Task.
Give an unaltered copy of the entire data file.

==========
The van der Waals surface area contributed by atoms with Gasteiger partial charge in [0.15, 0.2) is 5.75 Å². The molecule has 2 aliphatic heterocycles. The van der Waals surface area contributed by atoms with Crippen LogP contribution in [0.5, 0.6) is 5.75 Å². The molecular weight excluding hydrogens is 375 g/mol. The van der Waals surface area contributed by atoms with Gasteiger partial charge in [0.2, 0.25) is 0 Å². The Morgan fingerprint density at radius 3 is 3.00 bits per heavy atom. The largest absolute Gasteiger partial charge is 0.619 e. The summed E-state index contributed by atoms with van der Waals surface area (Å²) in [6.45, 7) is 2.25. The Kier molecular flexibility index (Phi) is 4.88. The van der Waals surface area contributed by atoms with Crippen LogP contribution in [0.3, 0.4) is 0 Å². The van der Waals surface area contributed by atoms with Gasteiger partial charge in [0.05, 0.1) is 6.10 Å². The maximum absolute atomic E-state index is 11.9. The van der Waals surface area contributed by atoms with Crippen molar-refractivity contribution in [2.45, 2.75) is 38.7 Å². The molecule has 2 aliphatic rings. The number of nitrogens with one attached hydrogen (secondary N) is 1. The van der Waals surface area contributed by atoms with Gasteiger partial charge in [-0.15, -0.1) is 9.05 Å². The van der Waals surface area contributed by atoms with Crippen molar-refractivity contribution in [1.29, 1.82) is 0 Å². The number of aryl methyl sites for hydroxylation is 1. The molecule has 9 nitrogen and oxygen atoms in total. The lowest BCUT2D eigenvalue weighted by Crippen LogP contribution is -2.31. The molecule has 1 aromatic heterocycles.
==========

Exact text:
The van der Waals surface area contributed by atoms with Gasteiger partial charge in [0.15, 0.2) is 5.75 Å². The molecule has 2 aliphatic heterocycles. The van der Waals surface area contributed by atoms with Crippen LogP contribution in [0.5, 0.6) is 5.75 Å². The molecular weight excluding hydrogens is 375 g/mol. The van der Waals surface area contributed by atoms with Gasteiger partial charge in [0.2, 0.25) is 0 Å². The Morgan fingerprint density at radius 3 is 3.00 bits per heavy atom. The largest absolute Gasteiger partial charge is 0.619 e. The summed E-state index contributed by atoms with van der Waals surface area (Å²) in [6.45, 7) is 2.25. The Kier molecular flexibility index (Phi) is 4.88. The van der Waals surface area contributed by atoms with Crippen LogP contribution in [0.3, 0.4) is 0 Å². The van der Waals surface area contributed by atoms with Gasteiger partial charge in [0.05, 0.1) is 6.10 Å². The maximum absolute atomic E-state index is 11.9. The van der Waals surface area contributed by atoms with Crippen molar-refractivity contribution in [2.45, 2.75) is 38.7 Å². The molecule has 2 aliphatic rings. The number of nitrogens with one attached hydrogen (secondary N) is 1. The van der Waals surface area contributed by atoms with Gasteiger partial charge in [-0.15, -0.1) is 9.05 Å². The van der Waals surface area contributed by atoms with Crippen molar-refractivity contribution in [1.29, 1.82) is 0 Å². The number of aryl methyl sites for hydroxylation is 1. The molecule has 9 nitrogen and oxygen atoms in total. The lowest BCUT2D eigenvalue weighted by Crippen LogP contribution is -2.31. The molecule has 1 aromatic heterocycles.